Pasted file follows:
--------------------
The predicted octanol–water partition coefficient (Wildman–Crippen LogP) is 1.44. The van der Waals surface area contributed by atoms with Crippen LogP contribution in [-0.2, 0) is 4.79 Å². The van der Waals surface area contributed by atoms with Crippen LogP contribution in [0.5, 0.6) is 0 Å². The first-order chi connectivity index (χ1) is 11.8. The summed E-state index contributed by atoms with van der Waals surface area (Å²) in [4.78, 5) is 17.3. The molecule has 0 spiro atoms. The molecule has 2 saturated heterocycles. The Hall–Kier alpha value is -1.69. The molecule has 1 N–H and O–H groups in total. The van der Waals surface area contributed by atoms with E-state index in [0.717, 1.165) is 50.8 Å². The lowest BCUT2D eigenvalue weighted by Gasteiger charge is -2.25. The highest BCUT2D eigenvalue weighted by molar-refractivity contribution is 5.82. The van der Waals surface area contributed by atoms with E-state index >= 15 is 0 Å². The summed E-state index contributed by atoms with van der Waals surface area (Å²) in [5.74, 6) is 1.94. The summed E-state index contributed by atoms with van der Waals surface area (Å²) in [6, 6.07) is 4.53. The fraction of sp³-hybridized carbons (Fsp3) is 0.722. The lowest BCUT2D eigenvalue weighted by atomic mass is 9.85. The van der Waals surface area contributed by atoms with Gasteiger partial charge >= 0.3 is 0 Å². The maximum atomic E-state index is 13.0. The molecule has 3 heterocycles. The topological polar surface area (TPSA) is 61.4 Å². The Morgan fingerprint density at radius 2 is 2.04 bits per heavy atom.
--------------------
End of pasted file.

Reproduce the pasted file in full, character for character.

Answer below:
The predicted octanol–water partition coefficient (Wildman–Crippen LogP) is 1.44. The van der Waals surface area contributed by atoms with Crippen LogP contribution in [-0.2, 0) is 4.79 Å². The van der Waals surface area contributed by atoms with Crippen LogP contribution in [0.5, 0.6) is 0 Å². The first-order chi connectivity index (χ1) is 11.8. The summed E-state index contributed by atoms with van der Waals surface area (Å²) in [4.78, 5) is 17.3. The molecule has 0 spiro atoms. The molecule has 2 saturated heterocycles. The Hall–Kier alpha value is -1.69. The molecule has 1 N–H and O–H groups in total. The van der Waals surface area contributed by atoms with E-state index in [0.717, 1.165) is 50.8 Å². The lowest BCUT2D eigenvalue weighted by Gasteiger charge is -2.25. The highest BCUT2D eigenvalue weighted by molar-refractivity contribution is 5.82. The van der Waals surface area contributed by atoms with E-state index >= 15 is 0 Å². The summed E-state index contributed by atoms with van der Waals surface area (Å²) in [5.74, 6) is 1.94. The summed E-state index contributed by atoms with van der Waals surface area (Å²) in [6, 6.07) is 4.53. The fraction of sp³-hybridized carbons (Fsp3) is 0.722. The lowest BCUT2D eigenvalue weighted by atomic mass is 9.85. The van der Waals surface area contributed by atoms with Gasteiger partial charge >= 0.3 is 0 Å². The maximum atomic E-state index is 13.0. The molecule has 3 heterocycles. The topological polar surface area (TPSA) is 61.4 Å². The Morgan fingerprint density at radius 2 is 2.04 bits per heavy atom.